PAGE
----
Author: N / A
Created: late 19th century.
Material / technique: wood carving, polychrome.
Dimensions: high - 62 cm.
St Roch is a pilgrim saint of French origin who lived in the thirteenth–fourteenth centuries and who dedicated his life to nursing people suffering from the plague. He was born at the time of the Black Death into a pious family of rich and influential traders that took care of the poor. Roch studied medicine. On his deathbed his father asked his fifteen-year-old son four things: serve all those who needed his help, not to abandon God, to inherit his status and assets, and to take care of people ill with the plague. When his mother died, Roch became a begging pilgrim and treated people not only using his knowledge of medicine, but also with the sign of the Holy Cross. Once he heard an angel saying to him in a dream that he would have to face an illness and when he woke up he found a wound above his left knee. Trying to avoid any danger to others, he left the hospital and settled in a cave in a forest. A dog provided him with bread. When he recovered, he travelled home, but was stopped and accused of spying and was imprisoned. He spent several years in prison.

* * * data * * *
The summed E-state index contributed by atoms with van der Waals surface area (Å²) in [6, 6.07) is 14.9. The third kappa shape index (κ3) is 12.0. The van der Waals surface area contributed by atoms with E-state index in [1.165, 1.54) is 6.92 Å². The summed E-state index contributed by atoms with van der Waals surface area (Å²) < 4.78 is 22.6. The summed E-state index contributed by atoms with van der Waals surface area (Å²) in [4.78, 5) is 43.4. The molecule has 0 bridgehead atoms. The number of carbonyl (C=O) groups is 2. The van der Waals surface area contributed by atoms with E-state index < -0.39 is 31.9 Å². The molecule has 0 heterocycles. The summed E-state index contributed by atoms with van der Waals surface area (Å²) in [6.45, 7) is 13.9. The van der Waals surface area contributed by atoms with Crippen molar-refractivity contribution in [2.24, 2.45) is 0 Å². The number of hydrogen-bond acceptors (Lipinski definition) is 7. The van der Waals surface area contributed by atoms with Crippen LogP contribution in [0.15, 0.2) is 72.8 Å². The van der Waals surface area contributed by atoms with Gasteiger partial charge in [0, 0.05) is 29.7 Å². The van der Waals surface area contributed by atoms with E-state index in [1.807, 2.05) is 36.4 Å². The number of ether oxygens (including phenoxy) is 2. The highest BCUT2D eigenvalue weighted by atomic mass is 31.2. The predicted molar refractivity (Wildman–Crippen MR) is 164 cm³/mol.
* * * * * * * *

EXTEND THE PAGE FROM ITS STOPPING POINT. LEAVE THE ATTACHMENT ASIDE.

St Roch is considered the patron saint of those suffering epidemic diseases. His attributes are a stick and a bag. He is also depicted with a plague wound on his leg and an accompanying dog. In Lithuania the cult of St Roch strengthened in 1713 after the establishment of the brotherhood of St Roch in Kražiai.
Reference: "The Lithuanian art collection of Jaunius Gumbis". Museum and Collector - 6. Vilnius: National Museum of Lithuania, 2016, Kat. No, P. 212.
Exhibition: Exhibition of the collection of Lithuanian art of dr. Jaunius Gumbis "Collected and Preserved", September 2016 - January 2017, National Museum of Lithuania, Vilnius.
Published: "The Lithuanian art collection of Jaunius Gumbis". Museum and Collector - 6. Vilnius: National Museum of Lithuania, 2016, Kat. No, P. 214; "The traditional folk sculptures collection of Gediminas Petraitis". Ed. Marytė Slušinskaitė. Vilnius: National Museum of Lithuania, 2012, P. 207.